Understanding the IMRaD Format
There are many ways to format a paper. Picking a format depends on the topic that is being discussed and what type of audience it is intended for. One way of formatting is by utilizing the IMRaD format. This stands for Introduction, Methods, Results, and Discussion. IMRad format is set up in a very structured way to view results of scientific research. The goal is to understand the hypothesis, account for all methods used in compiling the data, view the results, and see if the hypothesis has proven to be true in the discussion, or if it gives cause for further research.
In the introduction there should be an understanding of why the study is being done. This can be seen in the journal article Identity Distress During the Era of Globalization: “A Cross-National Comparative Study of India, China, and the United States”. A clear hypothesis is presented stating:
It was hypothesized that globalization would impact the process of identity formation of youths from traditionally collectivistic countries such that more identity stress would be present in areas with the greatest disparity between global culture (Berry, 1997). It was hypothesized that identity distress would be higher in more collectivistic cultures (i.e. China and India) that in individualistic cultures (i.e., the United States). (289)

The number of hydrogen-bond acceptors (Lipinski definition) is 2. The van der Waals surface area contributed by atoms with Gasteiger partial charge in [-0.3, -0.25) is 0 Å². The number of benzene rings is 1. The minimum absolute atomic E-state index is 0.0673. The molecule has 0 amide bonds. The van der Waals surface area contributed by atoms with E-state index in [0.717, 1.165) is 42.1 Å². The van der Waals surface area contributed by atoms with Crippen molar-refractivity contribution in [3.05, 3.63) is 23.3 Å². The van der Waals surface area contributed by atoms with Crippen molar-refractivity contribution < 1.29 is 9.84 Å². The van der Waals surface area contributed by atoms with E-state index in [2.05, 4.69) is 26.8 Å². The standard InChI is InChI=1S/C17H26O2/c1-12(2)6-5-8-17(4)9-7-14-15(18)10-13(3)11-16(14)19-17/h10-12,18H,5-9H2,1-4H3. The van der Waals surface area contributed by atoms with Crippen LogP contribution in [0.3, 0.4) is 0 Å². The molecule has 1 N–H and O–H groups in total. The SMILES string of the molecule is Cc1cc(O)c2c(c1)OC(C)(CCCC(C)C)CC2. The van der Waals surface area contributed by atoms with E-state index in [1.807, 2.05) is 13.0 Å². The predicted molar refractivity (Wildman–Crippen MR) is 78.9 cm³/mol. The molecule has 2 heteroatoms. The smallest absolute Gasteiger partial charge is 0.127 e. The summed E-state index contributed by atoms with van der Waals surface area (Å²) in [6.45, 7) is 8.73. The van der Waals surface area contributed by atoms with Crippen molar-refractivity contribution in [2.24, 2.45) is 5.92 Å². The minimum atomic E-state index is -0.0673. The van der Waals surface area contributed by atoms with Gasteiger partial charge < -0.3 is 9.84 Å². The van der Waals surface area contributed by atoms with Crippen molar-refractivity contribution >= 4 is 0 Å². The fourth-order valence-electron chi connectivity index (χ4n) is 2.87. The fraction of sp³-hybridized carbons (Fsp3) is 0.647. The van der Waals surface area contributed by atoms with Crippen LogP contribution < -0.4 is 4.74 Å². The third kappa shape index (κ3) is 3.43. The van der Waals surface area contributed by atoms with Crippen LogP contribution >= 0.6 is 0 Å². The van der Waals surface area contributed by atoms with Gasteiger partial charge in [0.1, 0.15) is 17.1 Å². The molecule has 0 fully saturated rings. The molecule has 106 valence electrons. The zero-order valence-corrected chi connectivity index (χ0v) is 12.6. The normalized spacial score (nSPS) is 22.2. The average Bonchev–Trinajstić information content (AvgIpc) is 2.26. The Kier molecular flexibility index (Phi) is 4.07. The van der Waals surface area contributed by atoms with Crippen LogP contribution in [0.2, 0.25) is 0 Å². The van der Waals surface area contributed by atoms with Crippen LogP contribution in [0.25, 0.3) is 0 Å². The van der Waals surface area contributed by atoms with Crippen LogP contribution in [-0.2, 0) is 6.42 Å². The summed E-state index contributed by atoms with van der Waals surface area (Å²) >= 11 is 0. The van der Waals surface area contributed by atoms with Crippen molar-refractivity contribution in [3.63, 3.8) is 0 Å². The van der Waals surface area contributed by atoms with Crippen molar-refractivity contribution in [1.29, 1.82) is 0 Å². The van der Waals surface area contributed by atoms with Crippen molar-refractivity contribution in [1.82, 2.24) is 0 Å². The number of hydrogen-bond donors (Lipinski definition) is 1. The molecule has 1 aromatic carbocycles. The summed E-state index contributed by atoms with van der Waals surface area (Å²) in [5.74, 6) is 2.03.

The author has completed the introduction by raising a valid question. Is identity distress seen more with people of western or eastern culture?
Once the question is formed methods start to be presented. A complete lay out of who was studied, procedures used, and all pertinent qualitative information will be given. Basically, an informative section on how researchers obtained data. All of this ...
... middle of paper ...
...rmat will have an Introduction, Methods, Results, and Discussion section. All of these sections are imperative to an article written in this manor. If each section is not documented in its entirety, it will be difficult for the reader to get the full understanding of why the research was initially done and what the outcome was. On a final note, not all IMRaD formatted articles are for the every day reader. They are specifically designed to be understood by an audience that is familiar with the topic being addressed.
Berman, Steven L., Kaylin Ratner, Min Cheng, Shengnan Li, Garima Jhimgon & Niyatee
Sukumaran. Identity Distress During the Era of Globalization: A Cross-National Comparative Study of India, China, and the United States. Identity: An International Journal of Theory and Research. 14:4. London: Mortimer House, 2014. 286-296. Print.
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